HINGHAM — Randy Pipkin and Mark Malinowski met 10 years ago, and in 2006 they got married. They loved each other, their jobs, and their apartment on the Upper West Side of Manhattan. They traveled, to Italy, Ecuador, and Mexico.
Pipkin was passionate about his job marketing perfumes for Elizabeth Arden, Calvin Klein, and Estee Lauder, including the launch of Mariah Carey’s first fragrance, “M.”
Life couldn’t get any better.
But in 2005, Pipkin noticed a slight twitching in his index finger and weakness in his hand. He didn’t think much of it but went to a neurologist, who told him: “I believe you have amyotrophic lateral sclerosis.”
“What’s that?” Pipkin asked.
“You probably know it as Lou Gehrig’s disease,” said the doctor. “You probably have two to five years to live. I know someone who is doing research, and he may want you to donate your brain.”
People like this guy should practice yoga, not medicine.
ALS is an incurable neurodegenerative disease that leads to paralysis and death. Though the body is attacked, the mind remains untouched. The average lifespan after diagnosis is two to five years. Former governor Paul Cellucci recently died five years after his ALS diagnosis.
Randy Pipkin was 33 years old, a muscular Tom Brady look-alike who felt as healthy as an NFL quarterback. The couple went to another doctor who gave Pipkin a diagnosis of multifocal motor neuropathy, which is rarely fatal.
“We were thrilled,” says Malinowski. Pipkin was put on a drug, and for a year and a half, lived a pretty normal life. Then, in 2007, he began stumbling. In France, he fell down a staircase. He fell on a street in Manhattan. After a workout, he fell and broke his collarbone.
From another doctor, he got a second ALS diagnosis. Through extensive online research, the couple found Dr. Robert Brown at UMass Memorial Medical Center. Brown is a leading ALS clinician and researcher.
In early 2008, Pipkin and Malinowski left New York and moved to the Boston area, to be close to Brown. They bought a lovely home in Hingham and installed a ramp out back. Malinowski, who grew up in Central Massachusetts, had graduated from Emerson College. Pipkin grew up in Houston and graduated with honors from the University of Texas with degrees in international business and Spanish.
When they met Brown, they knew they’d made the right move. “We loved him,” says Malinowski. “We felt much better about the medical care here.”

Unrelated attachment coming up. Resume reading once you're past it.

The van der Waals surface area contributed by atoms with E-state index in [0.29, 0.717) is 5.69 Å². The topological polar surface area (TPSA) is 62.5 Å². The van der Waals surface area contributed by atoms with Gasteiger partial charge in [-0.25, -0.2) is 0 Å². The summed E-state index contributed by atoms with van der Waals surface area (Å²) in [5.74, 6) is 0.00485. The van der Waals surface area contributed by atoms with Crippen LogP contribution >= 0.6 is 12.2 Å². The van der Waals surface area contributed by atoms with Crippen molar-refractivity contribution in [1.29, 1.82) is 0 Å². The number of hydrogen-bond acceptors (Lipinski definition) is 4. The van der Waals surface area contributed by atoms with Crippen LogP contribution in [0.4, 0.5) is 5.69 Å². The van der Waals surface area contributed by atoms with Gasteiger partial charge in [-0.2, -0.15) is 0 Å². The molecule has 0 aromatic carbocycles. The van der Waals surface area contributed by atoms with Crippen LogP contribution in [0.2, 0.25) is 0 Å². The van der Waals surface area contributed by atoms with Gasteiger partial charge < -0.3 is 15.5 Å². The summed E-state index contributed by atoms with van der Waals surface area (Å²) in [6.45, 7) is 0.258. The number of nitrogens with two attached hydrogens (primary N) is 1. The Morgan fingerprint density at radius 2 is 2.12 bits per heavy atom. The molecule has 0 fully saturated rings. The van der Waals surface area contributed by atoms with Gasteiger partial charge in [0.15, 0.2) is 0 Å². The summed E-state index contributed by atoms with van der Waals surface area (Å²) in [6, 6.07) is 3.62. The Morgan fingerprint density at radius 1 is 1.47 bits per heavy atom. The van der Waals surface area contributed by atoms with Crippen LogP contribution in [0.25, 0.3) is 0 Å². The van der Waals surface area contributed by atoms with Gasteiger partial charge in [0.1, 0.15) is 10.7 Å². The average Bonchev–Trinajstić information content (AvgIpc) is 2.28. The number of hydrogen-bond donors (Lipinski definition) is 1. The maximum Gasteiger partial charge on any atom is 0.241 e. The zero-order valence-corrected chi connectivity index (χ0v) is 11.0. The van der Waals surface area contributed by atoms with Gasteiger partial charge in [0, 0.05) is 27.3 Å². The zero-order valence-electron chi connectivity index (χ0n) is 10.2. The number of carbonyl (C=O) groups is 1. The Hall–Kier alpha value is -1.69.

Brown started Pipkin on a clinical trial, but by 2009 he was using a walker. The men decided to take a break from conventional Western medicine. They went to Mexico twice for alternative treatments. They rented a hyperbaric chamber. With Pipkin losing weight, and mobility, they finally yielded to the diagnosis, and last fall he was accepted for tests and trials by the grandfather of American medicine, the National Institutes of Health.
Sitting in their sunny living room, the couple describe their life today. Malinowski does most of the talking, but Pipkin can still speak, slowly, softly, taking breaths between words.
He’s 41 now, Malinowski 49. They wear wedding bands and look at each other tenderly, Malinowski putting his arm around Pipkin’s thin shoulders, patting his hand, holding up a cup of water with a straw for him. “He’s the love of my life,” Malinowski says.
There’s a port in Pipkin’s chest that delivers antibiotics and fluids. The couple enlisted electrical engineering graduate students at UMass Lowell to build a robotic arm that helps feed Pipkin, who can no longer move his arms and hands. A trainer comes in to stretch his muscles. Pipkin is trying to put on weight.
“We want to keep him as healthy as possible, so if there is a breakthrough, Randy is going to be here to see it,” Malinowski says. He does most of Pipkin’s personal care, wheels him around the block, takes him out on the patio to sit, or in the car for rides. They go to movies and concerts.
A computer whiz, Pipkin designed headgear with a pointer attached to it, and sits in front of his iPad, able to type with the pointer.
“As we’ve all come to realize this is ALS, which has taken us a few years to accept, you just rally behind it,” says Malinowski. “But we still feel Randy’s case is different. He shouldn’t be alive. It’s eight years now.”
Malinowski, who works in marketing and public relations, hired a couple of caregivers to help him with Pipkin, whose parents, Gail and Jim, come from Houston and stay for extended periods to help.
“We were all in denial, hoping it was anything but ALS,” says Gail Pipkin during a recent visit to Hingham. “Randy did go through every avenue he could possibly think of. He tried it all.”
Her son agrees. “The takeaway,” Pipkin says slowly, as Malinowski repeats the words for a visitor, “is that you need to advocate for yourself. Get organized and treat it like a job.”
Because of his “brave spirit,” according to the nonprofit ALS Therapy Alliance, Pipkin was named national chairman of the group’s Breakthrough ALS campaign. He appears with Dr. Brown on public service announcements that run in various television markets and online (www.breakthroughals.org).
Over the past decade, the alliance has worked with CVS to raise more than $30 million to fund ALS research. Brown is now researching gene silencing therapy, which could stop mutated genes that may be a cause of ALS.
“Randy is a fighter who is showing people through his actions and brave spirit that we all need to rally awareness, funds, and hope to break through and end ALS,” said Brown, who is president of the ALS Therapy Alliance.
A year ago, the couple says, they wouldn’t have been so public with their story. “This is like coming out again,” says Pipkin. But they have faith in Brown’s research, and hope an answer is getting closer.
“You don’t have to treat ALS like a death sentence,” he says. “You have to really fight and stay positive, and that does wonders. I think that’s why I’m still here.” He’s out of breath, but smiling.